Used cars are often considered to be the shadier side of the sometimes dirty car business. Despite this truth, the surprising reality is that used car sales occupy the overwhelmingly dominant market position in the auto business, with fully three-fourths of all card transactions in the nation being used car ones. The problem is that with this enormous volume of cars being bought, sold, and traded in, fraud rears its ugly head all too often. This is why used car buyers should be aware of some important and sometimes scary facts about these vehicles, because their car dealers or individuals from whom they buy the vehicles used are not going to share these critical tidbits with them.
Used Car Facts
#1 Flood Damage Represents a Serious Concern with Buying Used Cars
Flood damaged vehicles are a major concern in purchasing a car used. It may not sound like a serious or prevalent problem with buying a vehicle used, but it is in fact one of the gravest dangers. This is especially the case because even vehicles that do not appear to have any damage or flood-related problems can be rotting from the invisible inside out. This is not merely the cosmetic issue of rotting either.
Flood damage can represent a serious and even life-threatening safety issue. This is particularly the case because air bags which have been submerged in water never work properly again. Either they will falsely deploy when the car is travelling at a high rate of speed, likely causing a horrific accident in the process, or they simply will not deploy when they are relied on and needed in an emergency car crash situation.
How prevalent is this issue with band-aided up flood damaged cars? As many as half of the flood damaged cars are put back into road service. As an example, just from Hurricane Katrina alone, 200,000 used vehicles were dried up, cleaned up, then resold as fine to unwitting buyers.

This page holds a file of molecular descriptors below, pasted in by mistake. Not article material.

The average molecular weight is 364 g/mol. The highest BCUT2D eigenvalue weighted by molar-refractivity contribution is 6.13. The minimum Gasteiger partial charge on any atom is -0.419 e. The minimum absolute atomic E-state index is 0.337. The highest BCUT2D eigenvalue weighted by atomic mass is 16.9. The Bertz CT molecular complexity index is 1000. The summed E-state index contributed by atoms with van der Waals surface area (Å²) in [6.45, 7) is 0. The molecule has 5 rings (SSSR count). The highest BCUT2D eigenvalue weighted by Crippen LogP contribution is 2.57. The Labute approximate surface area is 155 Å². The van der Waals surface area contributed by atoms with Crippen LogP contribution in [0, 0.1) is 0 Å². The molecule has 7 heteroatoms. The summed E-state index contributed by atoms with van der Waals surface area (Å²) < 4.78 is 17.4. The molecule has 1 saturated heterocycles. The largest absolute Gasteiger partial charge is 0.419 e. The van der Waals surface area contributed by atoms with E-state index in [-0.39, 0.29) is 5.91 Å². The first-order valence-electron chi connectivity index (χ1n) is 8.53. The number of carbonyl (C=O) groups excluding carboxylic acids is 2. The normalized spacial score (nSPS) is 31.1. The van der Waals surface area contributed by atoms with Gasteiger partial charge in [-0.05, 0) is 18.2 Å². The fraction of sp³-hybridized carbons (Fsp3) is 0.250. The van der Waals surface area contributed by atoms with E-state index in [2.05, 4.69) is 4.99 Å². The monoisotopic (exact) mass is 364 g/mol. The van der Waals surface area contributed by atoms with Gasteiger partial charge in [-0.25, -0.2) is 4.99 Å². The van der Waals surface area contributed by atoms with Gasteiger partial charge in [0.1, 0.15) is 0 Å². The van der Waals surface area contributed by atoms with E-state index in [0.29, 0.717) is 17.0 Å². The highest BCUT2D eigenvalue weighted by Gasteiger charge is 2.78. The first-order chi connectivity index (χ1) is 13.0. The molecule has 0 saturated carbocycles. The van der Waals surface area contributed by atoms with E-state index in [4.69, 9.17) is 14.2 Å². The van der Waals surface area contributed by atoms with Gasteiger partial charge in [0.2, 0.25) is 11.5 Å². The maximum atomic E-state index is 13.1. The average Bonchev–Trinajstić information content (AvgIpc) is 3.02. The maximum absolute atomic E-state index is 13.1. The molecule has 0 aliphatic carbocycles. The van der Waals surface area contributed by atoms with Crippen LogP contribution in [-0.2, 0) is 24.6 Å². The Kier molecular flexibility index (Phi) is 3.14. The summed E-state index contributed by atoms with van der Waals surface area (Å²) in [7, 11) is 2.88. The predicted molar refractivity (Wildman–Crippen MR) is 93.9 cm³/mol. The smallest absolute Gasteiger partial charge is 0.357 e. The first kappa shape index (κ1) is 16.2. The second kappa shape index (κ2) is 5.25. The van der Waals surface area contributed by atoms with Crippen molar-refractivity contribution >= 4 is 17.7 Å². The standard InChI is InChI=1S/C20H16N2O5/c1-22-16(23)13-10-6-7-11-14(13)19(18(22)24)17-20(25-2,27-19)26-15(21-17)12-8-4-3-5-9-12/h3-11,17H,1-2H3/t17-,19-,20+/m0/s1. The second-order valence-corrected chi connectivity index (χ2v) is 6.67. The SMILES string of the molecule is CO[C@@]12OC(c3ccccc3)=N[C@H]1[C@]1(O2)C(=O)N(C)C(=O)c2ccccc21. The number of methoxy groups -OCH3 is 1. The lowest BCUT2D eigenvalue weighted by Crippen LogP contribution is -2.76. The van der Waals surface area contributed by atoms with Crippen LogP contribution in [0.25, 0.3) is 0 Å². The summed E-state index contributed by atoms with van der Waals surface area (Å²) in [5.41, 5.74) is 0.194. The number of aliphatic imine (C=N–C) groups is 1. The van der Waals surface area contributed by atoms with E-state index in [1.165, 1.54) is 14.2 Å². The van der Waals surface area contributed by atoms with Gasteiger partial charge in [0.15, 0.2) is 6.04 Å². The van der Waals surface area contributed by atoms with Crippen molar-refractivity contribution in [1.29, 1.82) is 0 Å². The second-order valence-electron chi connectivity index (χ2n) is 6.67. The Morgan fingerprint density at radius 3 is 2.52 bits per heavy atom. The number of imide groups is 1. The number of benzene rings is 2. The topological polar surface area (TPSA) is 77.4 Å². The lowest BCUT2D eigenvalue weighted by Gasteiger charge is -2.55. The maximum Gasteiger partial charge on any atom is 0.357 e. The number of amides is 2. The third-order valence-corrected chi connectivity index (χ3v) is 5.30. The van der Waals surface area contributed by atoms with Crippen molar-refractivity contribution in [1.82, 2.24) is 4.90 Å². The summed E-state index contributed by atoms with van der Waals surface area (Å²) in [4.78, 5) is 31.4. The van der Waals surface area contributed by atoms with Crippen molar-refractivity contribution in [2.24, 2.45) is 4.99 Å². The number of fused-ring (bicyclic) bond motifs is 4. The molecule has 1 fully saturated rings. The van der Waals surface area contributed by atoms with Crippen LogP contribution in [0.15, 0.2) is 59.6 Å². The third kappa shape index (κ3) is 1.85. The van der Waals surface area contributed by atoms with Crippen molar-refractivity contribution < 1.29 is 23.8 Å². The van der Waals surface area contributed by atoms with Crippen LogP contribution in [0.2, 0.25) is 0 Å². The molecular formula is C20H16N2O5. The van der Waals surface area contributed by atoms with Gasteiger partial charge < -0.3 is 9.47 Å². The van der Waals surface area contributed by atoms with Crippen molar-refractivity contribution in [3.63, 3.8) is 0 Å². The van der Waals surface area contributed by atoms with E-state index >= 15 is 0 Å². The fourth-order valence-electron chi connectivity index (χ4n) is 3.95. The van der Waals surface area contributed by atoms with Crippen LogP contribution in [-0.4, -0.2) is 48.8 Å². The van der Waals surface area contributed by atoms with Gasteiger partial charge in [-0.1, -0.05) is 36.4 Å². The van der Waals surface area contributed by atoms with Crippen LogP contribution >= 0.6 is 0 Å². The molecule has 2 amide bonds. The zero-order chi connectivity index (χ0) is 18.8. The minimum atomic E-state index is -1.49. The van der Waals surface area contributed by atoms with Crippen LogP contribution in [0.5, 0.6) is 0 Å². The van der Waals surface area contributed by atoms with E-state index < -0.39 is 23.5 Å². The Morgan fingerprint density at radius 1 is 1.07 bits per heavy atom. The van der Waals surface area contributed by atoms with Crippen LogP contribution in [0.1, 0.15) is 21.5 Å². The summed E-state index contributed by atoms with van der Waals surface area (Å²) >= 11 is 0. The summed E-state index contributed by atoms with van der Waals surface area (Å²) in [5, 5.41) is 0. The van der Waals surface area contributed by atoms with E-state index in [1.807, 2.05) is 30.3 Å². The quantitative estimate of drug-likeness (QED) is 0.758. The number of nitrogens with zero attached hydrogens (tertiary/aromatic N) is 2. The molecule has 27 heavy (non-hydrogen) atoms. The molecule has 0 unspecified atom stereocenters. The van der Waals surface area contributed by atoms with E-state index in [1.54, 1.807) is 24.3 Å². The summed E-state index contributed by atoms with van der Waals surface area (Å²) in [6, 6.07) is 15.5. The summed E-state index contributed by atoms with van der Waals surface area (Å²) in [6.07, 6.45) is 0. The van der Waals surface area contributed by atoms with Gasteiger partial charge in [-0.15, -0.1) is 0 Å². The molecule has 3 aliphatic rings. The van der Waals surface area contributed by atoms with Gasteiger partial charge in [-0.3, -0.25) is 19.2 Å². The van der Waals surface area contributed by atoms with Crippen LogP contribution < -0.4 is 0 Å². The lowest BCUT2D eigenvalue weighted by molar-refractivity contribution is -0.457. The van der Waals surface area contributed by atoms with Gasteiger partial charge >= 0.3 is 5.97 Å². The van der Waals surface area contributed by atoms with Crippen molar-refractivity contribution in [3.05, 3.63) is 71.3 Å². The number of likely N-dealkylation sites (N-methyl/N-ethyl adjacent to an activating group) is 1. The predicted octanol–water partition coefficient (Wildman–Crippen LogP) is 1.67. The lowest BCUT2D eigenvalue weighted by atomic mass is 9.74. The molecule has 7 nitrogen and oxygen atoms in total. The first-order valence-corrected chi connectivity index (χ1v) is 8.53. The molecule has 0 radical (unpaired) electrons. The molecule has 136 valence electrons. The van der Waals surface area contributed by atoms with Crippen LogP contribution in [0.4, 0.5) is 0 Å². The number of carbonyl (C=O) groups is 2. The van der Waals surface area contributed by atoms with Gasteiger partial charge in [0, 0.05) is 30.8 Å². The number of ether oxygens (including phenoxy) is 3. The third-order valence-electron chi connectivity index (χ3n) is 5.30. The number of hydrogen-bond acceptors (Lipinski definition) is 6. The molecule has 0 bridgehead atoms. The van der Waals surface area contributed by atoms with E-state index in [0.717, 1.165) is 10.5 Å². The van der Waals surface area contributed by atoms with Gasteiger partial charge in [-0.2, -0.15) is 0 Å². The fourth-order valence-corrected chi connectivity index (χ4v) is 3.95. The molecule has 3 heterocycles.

#2 Used and Stolen AirBag Issues
Experts concur that fully one for each 25 airbags have already been deployed for one reason or another. The problem is that they have not been replaced correctly or properly. Sadly, airbags are also the most often stolen part of an automobile, having finally exceeded the number of radios, cd players, and other electronic items that are stolen now.
#3 Odometer Fraud with Used Cars
It is a shocking but true statistic. Upwards of $4 billion every year is lost because of used car odometer fraud. The most common rollback averages 15,000 miles. This makes the car appear to be significantly younger than it actually is. Needless to say, the used market for cars is both a buyer aware and buyer beware one. Fortunately, the state of the market has been vastly improved by companies like CARFAX and AOL Autos Used Cars that compile all of the information available on used vehicles' histories to help reduce the risk of fraud for consumer car buyers.
Tips and Recommendations for What to Know When Buying A Used Car
Since the average automobile is probably going to have three separate owners within its useful road life expectancy, this means that car buyers need to know what to check when buying a used car. Whether or not you choose to purchase a used vehicle from an individual or a dealer, consider these ideas as part of your personal guide to buying a used car:
Take an inspection list with you to go through with any car you see. These are widely available in books, magazines, and on used car consumer information websites.
Obtain the maintenance record on the vehicle from the dealer, owner, or repair shop.
Put the automobile through a varied condition road test, on highways, hills, and traffic.
Pay a mechanic to look over the vehicle. This will be well worth the expense if it keeps you from buying a lemon.
If possible, talk with the vehicle's previous owner, especially important if the present owner is unwilling to or ignorant of the history of the automobile.
Look into official recalls on a make and model in which you are interested, then be sure to verify that these have been done with the present owner of the vehicle.
Learn ahead of sit down negotiations what the fair value of the vehicle in question actually is. You can obtain this from Kelley Blue Book, Edmunds, or the NADA Guides online and at no charge.
Be sure you are provided with an independent review of the automobile in question's history. Everyone gets the CARFAX report these days, and anyone who is unwilling to show it to you should be suspect as a person with something to hide about the vehicle they are selling.
By using these common sense tips, it is easy to avoid being taken for a fool when you are buying a used car. The market for used cars is treacherous, but based on the available statistics, you are likely to be participating in it at some point in your life, if not at several different times. Check out more used car buying tips here. While you are at it, remember the famous Roman saying "Caveat Emptor," and "Let the buyer beware."